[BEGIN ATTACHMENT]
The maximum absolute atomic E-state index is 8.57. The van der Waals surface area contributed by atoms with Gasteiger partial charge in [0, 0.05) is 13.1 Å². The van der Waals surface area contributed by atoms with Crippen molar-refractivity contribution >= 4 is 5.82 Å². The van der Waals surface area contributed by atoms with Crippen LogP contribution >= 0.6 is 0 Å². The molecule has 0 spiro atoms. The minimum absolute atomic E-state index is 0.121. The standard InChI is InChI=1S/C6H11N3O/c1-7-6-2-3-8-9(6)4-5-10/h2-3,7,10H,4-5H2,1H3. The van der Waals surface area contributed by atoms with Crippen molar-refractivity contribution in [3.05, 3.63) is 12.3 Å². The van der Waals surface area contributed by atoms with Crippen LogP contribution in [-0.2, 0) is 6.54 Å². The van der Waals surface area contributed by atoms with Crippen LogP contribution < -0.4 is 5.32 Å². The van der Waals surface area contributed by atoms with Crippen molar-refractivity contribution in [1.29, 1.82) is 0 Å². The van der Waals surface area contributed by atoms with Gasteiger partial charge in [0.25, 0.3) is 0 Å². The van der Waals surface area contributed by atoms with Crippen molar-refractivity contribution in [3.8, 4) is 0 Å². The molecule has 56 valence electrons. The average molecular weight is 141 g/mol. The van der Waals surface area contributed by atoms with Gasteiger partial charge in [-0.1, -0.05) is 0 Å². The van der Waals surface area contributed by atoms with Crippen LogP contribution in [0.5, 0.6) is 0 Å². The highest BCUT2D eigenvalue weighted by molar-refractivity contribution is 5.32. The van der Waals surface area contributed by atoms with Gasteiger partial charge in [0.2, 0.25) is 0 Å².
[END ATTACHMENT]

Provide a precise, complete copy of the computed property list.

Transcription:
The maximum absolute atomic E-state index is 8.57. The van der Waals surface area contributed by atoms with Gasteiger partial charge in [0, 0.05) is 13.1 Å². The van der Waals surface area contributed by atoms with Crippen molar-refractivity contribution >= 4 is 5.82 Å². The van der Waals surface area contributed by atoms with Crippen LogP contribution >= 0.6 is 0 Å². The molecule has 0 spiro atoms. The minimum absolute atomic E-state index is 0.121. The standard InChI is InChI=1S/C6H11N3O/c1-7-6-2-3-8-9(6)4-5-10/h2-3,7,10H,4-5H2,1H3. The van der Waals surface area contributed by atoms with Crippen molar-refractivity contribution in [3.05, 3.63) is 12.3 Å². The van der Waals surface area contributed by atoms with Crippen LogP contribution in [-0.2, 0) is 6.54 Å². The van der Waals surface area contributed by atoms with Crippen LogP contribution < -0.4 is 5.32 Å². The van der Waals surface area contributed by atoms with Crippen molar-refractivity contribution in [1.29, 1.82) is 0 Å². The van der Waals surface area contributed by atoms with Gasteiger partial charge in [0.25, 0.3) is 0 Å². The van der Waals surface area contributed by atoms with Crippen molar-refractivity contribution in [3.8, 4) is 0 Å². The molecule has 56 valence electrons. The average molecular weight is 141 g/mol. The van der Waals surface area contributed by atoms with Gasteiger partial charge in [-0.1, -0.05) is 0 Å². The van der Waals surface area contributed by atoms with Crippen LogP contribution in [0.5, 0.6) is 0 Å². The highest BCUT2D eigenvalue weighted by molar-refractivity contribution is 5.32. The van der Waals surface area contributed by atoms with Gasteiger partial charge in [0.2, 0.25) is 0 Å².